For early-stage startups looking to nab their first employee, the hiring process can appear daunting. Sorting through hundreds or possibly thousands of applications while applying to startup incubators, rallying investors and developing business opportunities seems like an impossible undertaking, even for the burgeoning Zuckerbergs of the world.
Growing startups can overcome this overwhelming fear by developing a plan and following these first-time hiring guidelines:
Make sure it's the time
Before you even think about contacting an executive recruiter for leads on potential candidates, take a second to consider your situation. Are you actually prepared to take on a new employee? According to Entrepreneur, you should look for a few key signs.
If you don't have enough time to perform tasks essential to your bottom line, it's probably time to bring someone aboard. Additionally, if you observe worrying weaknesses in specific, skill-based areas such as marketing or development, then a recruitment push is probably warranted.
However, resist the urge to hire when you can't pinpoint serious and definable pain points.
Look for skills and potential
Once you've given yourself the green light, spoken with an executive recruiter and received resumes from the first few applicants, start the evaluation process. As you scan curriculum vitae, be on the lookout for skills first. In the startup world, candidates with technical competencies are more valuable than those with long track records and murky soft skills, Muse reported.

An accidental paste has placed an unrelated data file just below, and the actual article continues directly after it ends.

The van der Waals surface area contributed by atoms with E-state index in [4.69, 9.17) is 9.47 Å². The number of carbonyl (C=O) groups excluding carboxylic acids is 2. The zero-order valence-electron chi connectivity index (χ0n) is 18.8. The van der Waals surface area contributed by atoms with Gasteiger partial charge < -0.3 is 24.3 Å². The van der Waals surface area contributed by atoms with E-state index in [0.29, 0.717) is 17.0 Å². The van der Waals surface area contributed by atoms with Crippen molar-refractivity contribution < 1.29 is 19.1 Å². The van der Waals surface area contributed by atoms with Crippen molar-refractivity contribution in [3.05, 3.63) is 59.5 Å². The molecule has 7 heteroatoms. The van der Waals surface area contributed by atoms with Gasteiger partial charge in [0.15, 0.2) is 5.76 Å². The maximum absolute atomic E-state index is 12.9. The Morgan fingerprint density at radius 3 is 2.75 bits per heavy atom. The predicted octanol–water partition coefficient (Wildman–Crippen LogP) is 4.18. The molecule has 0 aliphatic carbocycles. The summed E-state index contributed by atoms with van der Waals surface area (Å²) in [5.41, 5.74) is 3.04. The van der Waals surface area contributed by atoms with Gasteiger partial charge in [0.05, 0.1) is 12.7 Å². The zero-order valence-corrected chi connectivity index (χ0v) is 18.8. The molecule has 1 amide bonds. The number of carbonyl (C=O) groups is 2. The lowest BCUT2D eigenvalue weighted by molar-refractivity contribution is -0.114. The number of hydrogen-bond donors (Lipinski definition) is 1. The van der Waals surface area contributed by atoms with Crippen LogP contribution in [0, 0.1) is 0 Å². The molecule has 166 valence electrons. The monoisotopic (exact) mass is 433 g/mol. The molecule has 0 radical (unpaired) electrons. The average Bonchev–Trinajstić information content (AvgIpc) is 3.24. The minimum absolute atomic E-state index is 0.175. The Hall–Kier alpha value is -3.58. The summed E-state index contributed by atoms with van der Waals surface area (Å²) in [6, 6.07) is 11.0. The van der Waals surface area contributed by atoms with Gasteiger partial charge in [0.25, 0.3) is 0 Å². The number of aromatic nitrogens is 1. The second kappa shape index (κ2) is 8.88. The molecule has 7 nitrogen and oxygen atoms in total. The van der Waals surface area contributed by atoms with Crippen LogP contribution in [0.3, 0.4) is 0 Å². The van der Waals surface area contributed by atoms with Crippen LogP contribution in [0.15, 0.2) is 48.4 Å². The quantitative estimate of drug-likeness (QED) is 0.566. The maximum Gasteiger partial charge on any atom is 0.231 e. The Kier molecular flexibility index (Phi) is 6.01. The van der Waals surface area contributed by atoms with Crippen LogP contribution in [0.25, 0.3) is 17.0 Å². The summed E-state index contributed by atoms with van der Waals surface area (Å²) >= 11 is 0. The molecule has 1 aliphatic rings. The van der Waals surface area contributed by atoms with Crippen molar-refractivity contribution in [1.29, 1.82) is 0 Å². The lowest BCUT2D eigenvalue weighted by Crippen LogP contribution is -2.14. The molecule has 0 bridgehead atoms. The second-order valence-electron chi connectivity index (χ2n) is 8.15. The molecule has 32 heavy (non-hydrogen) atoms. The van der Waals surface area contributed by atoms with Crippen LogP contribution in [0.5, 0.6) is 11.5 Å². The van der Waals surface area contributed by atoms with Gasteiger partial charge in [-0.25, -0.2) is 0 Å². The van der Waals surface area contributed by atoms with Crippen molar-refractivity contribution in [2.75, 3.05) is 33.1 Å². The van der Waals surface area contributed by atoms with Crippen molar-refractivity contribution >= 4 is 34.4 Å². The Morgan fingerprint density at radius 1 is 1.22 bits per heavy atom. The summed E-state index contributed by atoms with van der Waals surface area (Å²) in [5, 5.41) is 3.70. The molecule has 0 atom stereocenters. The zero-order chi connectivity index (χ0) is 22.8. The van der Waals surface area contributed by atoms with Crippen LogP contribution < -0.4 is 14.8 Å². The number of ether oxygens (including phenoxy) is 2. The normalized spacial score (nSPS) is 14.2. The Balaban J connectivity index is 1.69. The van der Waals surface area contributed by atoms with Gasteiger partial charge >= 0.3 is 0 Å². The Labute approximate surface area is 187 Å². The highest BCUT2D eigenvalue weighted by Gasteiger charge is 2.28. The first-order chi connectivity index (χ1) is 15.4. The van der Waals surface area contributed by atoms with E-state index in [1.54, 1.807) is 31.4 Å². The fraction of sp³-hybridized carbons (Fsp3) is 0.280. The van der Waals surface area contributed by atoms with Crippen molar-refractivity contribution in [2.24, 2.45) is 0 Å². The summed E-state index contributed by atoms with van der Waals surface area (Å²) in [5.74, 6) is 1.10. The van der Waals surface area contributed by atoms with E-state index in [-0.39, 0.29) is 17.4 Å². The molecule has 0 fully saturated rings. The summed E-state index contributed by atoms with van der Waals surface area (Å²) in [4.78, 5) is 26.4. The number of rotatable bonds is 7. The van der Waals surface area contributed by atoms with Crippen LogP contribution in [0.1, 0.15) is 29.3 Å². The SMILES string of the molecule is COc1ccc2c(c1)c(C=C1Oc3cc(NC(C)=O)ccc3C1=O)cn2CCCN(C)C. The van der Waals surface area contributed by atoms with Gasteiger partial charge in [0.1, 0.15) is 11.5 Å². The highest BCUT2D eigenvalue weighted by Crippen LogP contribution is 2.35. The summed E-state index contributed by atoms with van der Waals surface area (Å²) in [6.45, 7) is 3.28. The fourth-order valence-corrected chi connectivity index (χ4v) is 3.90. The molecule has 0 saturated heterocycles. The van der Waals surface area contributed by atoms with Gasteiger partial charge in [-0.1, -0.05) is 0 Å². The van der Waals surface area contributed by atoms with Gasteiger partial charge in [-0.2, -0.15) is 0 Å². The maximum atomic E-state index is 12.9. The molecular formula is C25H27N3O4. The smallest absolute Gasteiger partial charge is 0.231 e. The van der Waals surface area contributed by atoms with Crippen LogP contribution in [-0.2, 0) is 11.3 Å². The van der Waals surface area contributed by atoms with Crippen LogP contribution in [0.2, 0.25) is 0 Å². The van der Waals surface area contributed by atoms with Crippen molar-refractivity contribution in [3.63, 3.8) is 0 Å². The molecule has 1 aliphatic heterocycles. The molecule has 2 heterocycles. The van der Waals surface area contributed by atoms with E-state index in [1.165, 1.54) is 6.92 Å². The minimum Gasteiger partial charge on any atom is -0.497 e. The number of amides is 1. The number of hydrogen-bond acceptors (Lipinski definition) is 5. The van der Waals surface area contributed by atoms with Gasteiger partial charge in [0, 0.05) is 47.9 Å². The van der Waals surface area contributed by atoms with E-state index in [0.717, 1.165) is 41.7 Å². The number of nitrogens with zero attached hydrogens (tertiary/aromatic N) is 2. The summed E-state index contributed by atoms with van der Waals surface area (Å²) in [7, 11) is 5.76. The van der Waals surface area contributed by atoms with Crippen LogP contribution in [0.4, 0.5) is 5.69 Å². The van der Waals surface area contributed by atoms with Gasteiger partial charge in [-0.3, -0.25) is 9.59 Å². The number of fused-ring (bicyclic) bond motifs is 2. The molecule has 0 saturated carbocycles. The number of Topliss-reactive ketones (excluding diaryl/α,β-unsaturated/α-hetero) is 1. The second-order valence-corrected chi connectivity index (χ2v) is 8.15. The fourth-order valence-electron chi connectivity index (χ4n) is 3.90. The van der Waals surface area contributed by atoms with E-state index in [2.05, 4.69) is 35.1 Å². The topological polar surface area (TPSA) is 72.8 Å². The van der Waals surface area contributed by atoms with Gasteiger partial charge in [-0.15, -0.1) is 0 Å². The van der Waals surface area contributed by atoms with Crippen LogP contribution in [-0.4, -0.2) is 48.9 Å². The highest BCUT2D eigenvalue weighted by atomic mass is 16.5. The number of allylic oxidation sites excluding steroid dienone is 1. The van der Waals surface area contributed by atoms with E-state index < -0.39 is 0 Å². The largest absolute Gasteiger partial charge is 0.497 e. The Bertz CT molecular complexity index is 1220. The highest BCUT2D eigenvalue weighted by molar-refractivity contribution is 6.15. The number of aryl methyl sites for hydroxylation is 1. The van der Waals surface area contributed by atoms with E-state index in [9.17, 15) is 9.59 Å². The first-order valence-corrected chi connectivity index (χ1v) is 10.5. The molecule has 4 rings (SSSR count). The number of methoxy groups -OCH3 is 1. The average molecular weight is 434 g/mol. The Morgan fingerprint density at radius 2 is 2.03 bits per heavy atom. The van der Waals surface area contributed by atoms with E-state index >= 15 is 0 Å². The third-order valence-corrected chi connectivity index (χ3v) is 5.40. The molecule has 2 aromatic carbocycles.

Individuals with quantifiable abilities can probably adapt and contribute to your business immediately. The more experienced, on the other hand, will require a longer adjustment period. Plus, technically gifted candidates with the willingness to learn can easily acquire soft skills as they progress.
Of course, when evaluating such prospective employees, don't take anything for granted: make sure to really test their skill set. If you're thinking of hiring a web developer, for example, have the candidate critique your current site on the spot and offer feedback. Evaluating a potential marketing producer? Ask for his or her portfolio and organize a simple writing test.
Think about onboarding
Before you bring in your new additions, build an onboarding process for them to follow during their first few days on the job. These programs are especially important in the context of early-stage startups, as most founders simply don't have the time to hand-hold new hires.
You don't need to put together a masterful training program – some reference materials, a task list and a kickoff meeting will probably do. If you've made the right hire, your newcomer should be able to navigate your fluid organization and carve out a niche, Tech Crunch reported.
Get some help
If you're having serious trouble and can't seem to attract the right candidates, ask for help. Chances are, you know a fellow entrepreneur who will give you some tips. If you want more direct hiring help, consider working with a retained executive search firm. These organizations leverage industry contacts to spot top candidates with enough executive experience to develop your growing business.
Does your early-stage startup need some executive recruitment assistance? Contact YES Partners!
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